On Avoiding Default, Fighting Terror and Following Jesus

Jesus said, “I am the way, the truth, and the life … “ (John 14:6).  Christ followers claim to believe it, or him.  In the current climate of tolerance and political correctness followers of Jesus will respectfully but firmly insist that Jesus’ way is the way like no other, that doing it Jesus’ way gets us to the core of what is real and alive, and that following Jesus’ way is not only a good idea but is wise, beautiful, right and the best hope of good for all.  We who follow Christ really believe it.

And yet … do we really believe it?  Is Jesus’ way helpful, saving, game-changing in matters transcending our own immediate  personal living, in matters affecting the future and well-being of more than our own circles, in the issues and concerns that daily appear in our newspapers?   For example …

Currently the U.S. teeters on the edge of default on our indebtedness.  The people charged with overseeing our economic systems cannot agree on what to do.  I think I can understand at least a bit of the level of complexity wrapped up in this crisis and therefore appreciate how difficult any path forward will be.  I do not envy the people who are on the spot and yet must take action that will not only avert disaster but will also lead us to another place altogether.  I have no revelatory word that eases their burden or quickly resolves our problem.

But I do have a burden that whatever is done does not hurt the people already most hurt, or stress people already at the breaking point, or crush people already broken.  However we get our financial house in order we cannot do it at the expense of the poor.  I say this because I follow the one who came as good news for the poor, whose kingdom belongs especially to the poor (and not only “spiritually” poor), who promises to make right the injustices of the world that lay at the root of much of the world’s poverty.  Among those who speak into this crisis, some must speak on behalf of and for the advantage of the poor.  Whatever measures are adopted, they must not further deny those whose lives literally depend on government aid.  Of course, such aid is very costly and giving it occasions abuse and fraud, and all the rest.  I understand that.  Still, following Jesus makes it non-negotiable for me that programs and services that help people must NOT be the primary way we cope with the current crisis.  As if all would be well if only we stopped helping people, as if the only way to protect our way of life is to curtail help for others who  otherwise have no help at all, and the like.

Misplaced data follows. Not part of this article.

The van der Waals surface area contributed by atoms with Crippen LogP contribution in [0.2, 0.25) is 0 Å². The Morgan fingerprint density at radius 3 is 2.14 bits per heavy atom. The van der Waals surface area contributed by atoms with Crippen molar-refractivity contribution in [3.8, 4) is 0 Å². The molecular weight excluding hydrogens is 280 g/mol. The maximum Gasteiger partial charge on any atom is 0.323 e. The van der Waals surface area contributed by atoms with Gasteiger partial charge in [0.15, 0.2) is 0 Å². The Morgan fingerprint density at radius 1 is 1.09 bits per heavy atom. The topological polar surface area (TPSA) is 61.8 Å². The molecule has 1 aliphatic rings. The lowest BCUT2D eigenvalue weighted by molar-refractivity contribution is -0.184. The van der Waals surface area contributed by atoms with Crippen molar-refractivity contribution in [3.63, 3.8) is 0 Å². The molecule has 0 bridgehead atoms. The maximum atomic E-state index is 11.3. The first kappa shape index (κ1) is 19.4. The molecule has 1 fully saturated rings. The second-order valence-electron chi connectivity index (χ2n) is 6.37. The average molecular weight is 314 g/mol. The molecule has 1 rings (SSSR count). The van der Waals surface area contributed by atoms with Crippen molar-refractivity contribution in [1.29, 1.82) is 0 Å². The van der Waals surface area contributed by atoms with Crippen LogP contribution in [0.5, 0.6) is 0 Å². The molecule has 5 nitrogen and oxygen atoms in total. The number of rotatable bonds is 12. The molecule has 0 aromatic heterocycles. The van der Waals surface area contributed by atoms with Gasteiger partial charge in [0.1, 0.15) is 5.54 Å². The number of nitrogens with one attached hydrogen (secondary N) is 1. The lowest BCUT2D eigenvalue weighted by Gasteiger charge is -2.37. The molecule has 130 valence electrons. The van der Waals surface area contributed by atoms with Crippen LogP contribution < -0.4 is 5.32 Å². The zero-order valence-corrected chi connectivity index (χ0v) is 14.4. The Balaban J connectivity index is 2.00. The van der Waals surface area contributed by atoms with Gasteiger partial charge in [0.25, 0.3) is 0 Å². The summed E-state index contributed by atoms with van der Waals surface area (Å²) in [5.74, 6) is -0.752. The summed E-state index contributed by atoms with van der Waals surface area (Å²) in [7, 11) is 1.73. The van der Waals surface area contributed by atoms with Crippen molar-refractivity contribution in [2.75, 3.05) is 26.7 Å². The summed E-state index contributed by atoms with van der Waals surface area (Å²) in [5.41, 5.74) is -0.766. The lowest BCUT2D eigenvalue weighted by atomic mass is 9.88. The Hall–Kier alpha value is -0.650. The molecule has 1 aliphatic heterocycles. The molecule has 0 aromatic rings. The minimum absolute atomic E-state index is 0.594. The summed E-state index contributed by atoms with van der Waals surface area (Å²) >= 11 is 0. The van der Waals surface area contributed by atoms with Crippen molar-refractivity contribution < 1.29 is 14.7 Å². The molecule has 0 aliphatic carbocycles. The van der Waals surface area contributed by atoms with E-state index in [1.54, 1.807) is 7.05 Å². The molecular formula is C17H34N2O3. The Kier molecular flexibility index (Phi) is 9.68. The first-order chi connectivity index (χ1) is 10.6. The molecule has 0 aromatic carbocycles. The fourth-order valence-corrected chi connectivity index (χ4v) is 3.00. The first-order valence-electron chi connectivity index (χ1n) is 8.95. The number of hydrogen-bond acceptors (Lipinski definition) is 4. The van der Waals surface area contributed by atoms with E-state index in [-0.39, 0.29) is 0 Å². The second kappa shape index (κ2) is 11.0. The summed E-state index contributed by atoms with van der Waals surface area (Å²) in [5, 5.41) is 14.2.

I sent my congress person an email urging that U.S. food programs and aid to the poorest of the poor not be targeted as a way out of the current fiscal crisis.  He sent a very nice letter through the US mail system to thank me for my concern.  He went at some lengths to tell me that the situation was grave, that we have overspent as a government, that we had to get it all under control, and that nothing was sacred or off the table so far as he was concerned.  In other words, the poorest of the poor could not count on that member of congress for protection.  I have thought that the deeper problem was, in fact, that nothing was sacred—not even persons, if a crisis became severe enough.  As a matter of conscience and an expression of faithful following after Christ, my congress person will not get my vote in the next election.

Could Jesus know something we don’t?  Could he have insight into a deeper reality than we even perceive—that loving the least and the most vulnerable somehow syncs us up with the eternal and with wisdom and power transcending the usual, and that to care in ways that God cares offers us a future that can be grasped in no other way, a future we would give anything to welcome?

A second and, I think, related example of how avowedly ardent Christ-followers may not really believe that Jesus’ way is the best way—at least not enough actually to follow— relates to the heightened sense of threat and terror in our world, and our responses to it.  Ever since 9/11 we have been on terror alert.  On that tragic day, the U.S. joined much of the world that already knew the real and present danger of terror attacks.  Quickly, we identified the enemies and went after them.  Ten years and two wars later, neither of which is really over, here we are.  We’ve killed a lot of people at a high cost.  Of course, there is the loss of life—incredibly disproportionate in terms of the numbers of non-combatants killed as collateral damage.  And, of course, there is the enormous dollar cost of waging the wars and maintaining whatever victories and measure of security they have bought us.  These costs have and are sky-rocketing—billions upon billions.

In the face of such costs, what should give us pause as earnest followers of Jesus, as sincere proponents of the way and truth and life Jesus is and offers, is that many accept these costs as inevitable, as the God-given and even God-sanctioned costs of protecting our rights and security.  Even to question this, as I am now doing, strikes some as unthinkable, unpatriotic, and perhaps unchristian.

Yet, the One who embodies the way, the truth, and the life tells us that those who live by the sword will die by the sword—not live but die.  Moreover, he tells us not to return evil for evil, but rather blessing and prayers and tangible good for the evil received.  His first followers, speaking in his name, assure us that caring for the enemies may even have saving impact—which would be good not only for them but those whom they had formerly targeted as enemies.

Our usual habit is to personalize these clear teachings and to invoke a different set of protocols when nations are the key players.  In so doing, it becomes possible to spend ourselves into oblivion trying to secure ourselves, to protect our ways, and make sure “it will never happen again.”   Under such perceived necessities, nations fund the machinery of war without a thought even when doing so contributes to gathering fiscal doom.  And, in responding to the doom, the only recourse appears to be at the expense of the powerless and voiceless poor.